Iraq isn’t Vietnam, and even if it were that would not counsel in favor of undertaking the sort of negotiations Henry Kissinger used to extricate us from that conflict. So argues Max Boot.
According to Boot, Kissinger’s Vietnam negotiations (honestly evaluated) confirm that “skilled diplomacy can consolidate the results of military success but can seldom make up for its lack.” That is why the “surge” is so central, not only on its own terms but because of the leverage it likely will give us if we succeed. Yet even then Boot contends that negotiations would be “exponentially more difficult in Iraq than in previous conflicts, because we do not face a single enemy like the Vietnamese communists with a clear chain of command.”
Boot concludes that “if any previous model of peacemaking applies to Iraq (and that’s a big if), the one we should look at is Korea.” He explains:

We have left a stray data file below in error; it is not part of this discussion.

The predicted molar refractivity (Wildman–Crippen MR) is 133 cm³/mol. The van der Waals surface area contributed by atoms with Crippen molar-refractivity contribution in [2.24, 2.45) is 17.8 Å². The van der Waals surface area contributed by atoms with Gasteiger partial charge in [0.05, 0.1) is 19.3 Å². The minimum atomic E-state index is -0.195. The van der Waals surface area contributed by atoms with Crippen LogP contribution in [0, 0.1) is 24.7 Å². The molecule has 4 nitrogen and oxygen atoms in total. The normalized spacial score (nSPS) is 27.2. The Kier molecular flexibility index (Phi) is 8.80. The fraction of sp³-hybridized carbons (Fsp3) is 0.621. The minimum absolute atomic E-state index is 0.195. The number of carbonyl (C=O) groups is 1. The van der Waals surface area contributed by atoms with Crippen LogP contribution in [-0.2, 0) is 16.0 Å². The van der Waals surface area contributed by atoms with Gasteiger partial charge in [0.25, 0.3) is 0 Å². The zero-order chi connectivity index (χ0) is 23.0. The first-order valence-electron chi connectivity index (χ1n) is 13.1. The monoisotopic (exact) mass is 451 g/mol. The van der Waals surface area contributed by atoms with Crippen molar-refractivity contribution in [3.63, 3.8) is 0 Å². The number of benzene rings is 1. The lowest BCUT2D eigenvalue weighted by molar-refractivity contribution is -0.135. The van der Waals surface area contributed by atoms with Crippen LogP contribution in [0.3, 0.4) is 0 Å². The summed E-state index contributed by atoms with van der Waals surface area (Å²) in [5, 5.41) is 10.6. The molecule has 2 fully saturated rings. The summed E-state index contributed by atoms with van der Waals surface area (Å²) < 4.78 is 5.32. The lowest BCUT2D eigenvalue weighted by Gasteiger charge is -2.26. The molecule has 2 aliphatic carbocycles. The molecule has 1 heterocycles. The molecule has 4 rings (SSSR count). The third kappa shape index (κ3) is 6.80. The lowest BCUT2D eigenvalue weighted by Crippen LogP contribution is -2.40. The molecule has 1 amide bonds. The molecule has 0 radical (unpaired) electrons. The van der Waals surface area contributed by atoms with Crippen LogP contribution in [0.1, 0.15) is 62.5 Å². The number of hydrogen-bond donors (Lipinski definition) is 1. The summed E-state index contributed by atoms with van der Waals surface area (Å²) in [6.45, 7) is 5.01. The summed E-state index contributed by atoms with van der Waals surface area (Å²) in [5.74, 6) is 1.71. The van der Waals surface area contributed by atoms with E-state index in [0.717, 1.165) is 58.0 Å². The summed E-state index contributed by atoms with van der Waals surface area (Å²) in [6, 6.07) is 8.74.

President Eisenhower concluded a lasting armistice in 1953 because he made clear that U.S. troops would stay in South Korea until kingdom come — and even threatened to escalate the conflict with atomic weapons if necessary. . . .That resolve gave us the kind of leverage we lacked in the early 1970s, when the Nixon administration had already made clear its determination to bring our troops home, regardless of the consequences. If we repeat the same mistake in Iraq (which Kissinger, in fairness, now counsels against), no amount of diplomatic wizardry will avert a costly defeat.
Our experience in Anbar province suggests that if there’s a diplomatic solution to Iraq it may lie in the antithesis of the “grand bargain” diplomacy that former Secretaries of State Kissinger and Baker natuarally favor. The solution instead may lie in a series of small bargains with various players in different parts of Iraq. The Iraqi government’s role may be more one of grudgingly ratifying these arrangements than of formulating and imposing them.
Even if some of these “bottom up” bargains unravel, they won’t unravel as quickly as Kissinger’s “top down” bargain in Vietnam did.
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